return p;
            
        }

We will encrypt entire Patient object with RND encryption scheme and we’ll extract two tags: SSN (social security number) and AgendaTime.

We will create 2 methods, one that creates and serializes/deserialize 1000/10000 documents and one that serialize/deserialize + encrypt/decrypt those objects.

        private void SerializeOnly()
        {

            var stopwatch = new Stopwatch();
            listBox.Items.Clear();
            listBox.Items.Add("Serialize documents started...");
            //warm-up
            Patient pw = this.GeneratePatient();
            string serializedPatientw= JsonConvert.SerializeObject(pw);
            string serializedSSNTagw = JsonConvert.SerializeObject(pw.SSN);
            string serializedAgendaTimeTagw = JsonConvert.SerializeObject(pw.AgendaTime);

            stopwatch.Start();
            List documents = new List();
            for (int i = 0; i < 1000; i++)
            {
                Patient p = this.GeneratePatient();
                string serializedPatient = JsonConvert.SerializeObject(p);
                string serializedSSNTag = JsonConvert.SerializeObject(p.SSN);
                string serializedAgendaTimeTag = JsonConvert.SerializeObject(p.AgendaTime);
                Document doc = new Document();
                doc.Content = serializedPatient;
                doc.Tags = new Dictionary<string, string>();
                doc.Tags.Add("SSN", serializedSSNTag);
                doc.Tags.Add("AgendaTime", serializedAgendaTimeTag);
                documents.Add(doc);
            }
            stopwatch.Stop();
            listBox.Items.Add("Serializing documents took:" + stopwatch.Elapsed);

            listBox.Items.Add("Deserializing documents started...");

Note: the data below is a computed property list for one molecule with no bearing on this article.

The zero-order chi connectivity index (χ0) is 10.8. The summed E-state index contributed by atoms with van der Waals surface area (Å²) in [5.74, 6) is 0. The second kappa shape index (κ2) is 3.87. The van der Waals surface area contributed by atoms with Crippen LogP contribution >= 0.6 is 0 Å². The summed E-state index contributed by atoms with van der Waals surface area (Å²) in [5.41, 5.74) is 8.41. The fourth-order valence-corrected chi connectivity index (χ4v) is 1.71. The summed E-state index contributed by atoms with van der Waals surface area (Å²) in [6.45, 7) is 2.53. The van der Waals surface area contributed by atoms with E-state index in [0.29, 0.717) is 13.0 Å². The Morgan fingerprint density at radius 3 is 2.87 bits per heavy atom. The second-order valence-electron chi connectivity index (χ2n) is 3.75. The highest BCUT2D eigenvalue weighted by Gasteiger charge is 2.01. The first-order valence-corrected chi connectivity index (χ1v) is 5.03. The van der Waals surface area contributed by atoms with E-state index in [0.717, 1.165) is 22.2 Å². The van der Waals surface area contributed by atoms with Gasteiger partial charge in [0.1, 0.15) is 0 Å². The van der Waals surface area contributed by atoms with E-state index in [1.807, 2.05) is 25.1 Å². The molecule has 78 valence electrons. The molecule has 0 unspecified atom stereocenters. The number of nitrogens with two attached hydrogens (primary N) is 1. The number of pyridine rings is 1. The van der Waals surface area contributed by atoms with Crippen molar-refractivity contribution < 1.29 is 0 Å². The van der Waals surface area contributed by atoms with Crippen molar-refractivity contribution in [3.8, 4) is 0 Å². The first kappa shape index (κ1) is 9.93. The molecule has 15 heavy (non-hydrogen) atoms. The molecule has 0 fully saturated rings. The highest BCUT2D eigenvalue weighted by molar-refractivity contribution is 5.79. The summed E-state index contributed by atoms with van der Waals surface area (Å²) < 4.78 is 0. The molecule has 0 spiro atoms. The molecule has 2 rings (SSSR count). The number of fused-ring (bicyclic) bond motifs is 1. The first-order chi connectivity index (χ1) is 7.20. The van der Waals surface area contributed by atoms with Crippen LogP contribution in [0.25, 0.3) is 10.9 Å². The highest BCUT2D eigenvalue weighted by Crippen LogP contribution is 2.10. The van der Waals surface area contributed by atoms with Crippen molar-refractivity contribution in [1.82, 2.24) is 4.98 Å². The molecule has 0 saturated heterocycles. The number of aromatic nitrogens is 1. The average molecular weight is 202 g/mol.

stopwatch.Start();
            foreach (Document d in documents)
            {
                Patient p = (Patient)JsonConvert.DeserializeObject(d.Content, typeof(Patient));
                string ssnDeserialized= (string)JsonConvert.DeserializeObject(d.Tags["SSN"], typeof(string));
                DateTime agendaTimeDeserialized = (DateTime)JsonConvert.DeserializeObject(d.Tags["AgendaTime"], typeof(DateTime));
            }
            stopwatch.Stop();
            listBox.Items.Add("Deserializing documents took:" + stopwatch.Elapsed);
            
        }

And now also encrypt them (IQrypt serialize/deserialize objects internally):

        private void SerializeAndEncrypt()
        {
            listBox.Items.Clear();
           
            IQrypt.IQryptConfigurator.SetEncryptionChiper(IQrypt.Cipher.AES256, "mysuper_secret");
            var encryptorRND = IQrypt.EncryptorFactory.GetEncryptor(IQrypt.EncryptionType.RND);
            var encryptorDET = IQrypt.EncryptorFactory.GetEncryptor(IQrypt.EncryptionType.DET);
            var encryptorOPE = IQrypt.EncryptorFactory.GetEncryptor(IQrypt.EncryptionType.OPE);
          
            //warm-up 
            Patient pw = this.GeneratePatient();
            string encryptedPatientw = encryptorRND.Encrypt(pw);
            string encryptedSSNTagw = encryptorDET.Encrypt(pw.SSN);
            string encryptedAgendaTimeTagw = encryptorOPE.Encrypt(pw.AgendaTime);

            listBox.Items.Add("Encrypt documents started...");
            var stopwatch = new Stopwatch();
            stopwatch.Start();
            List documents = new List();
            for (int i = 0; i < 1000; i++)
            {
                Patient p = this.GeneratePatient();
                string encryptedPatient = encryptorRND.Encrypt(p);
                string encryptedSSNTag = encryptorDET.Encrypt(p.SSN);
                string encryptedAgendaTimeTag = encryptorOPE.Encrypt(p.AgendaTime);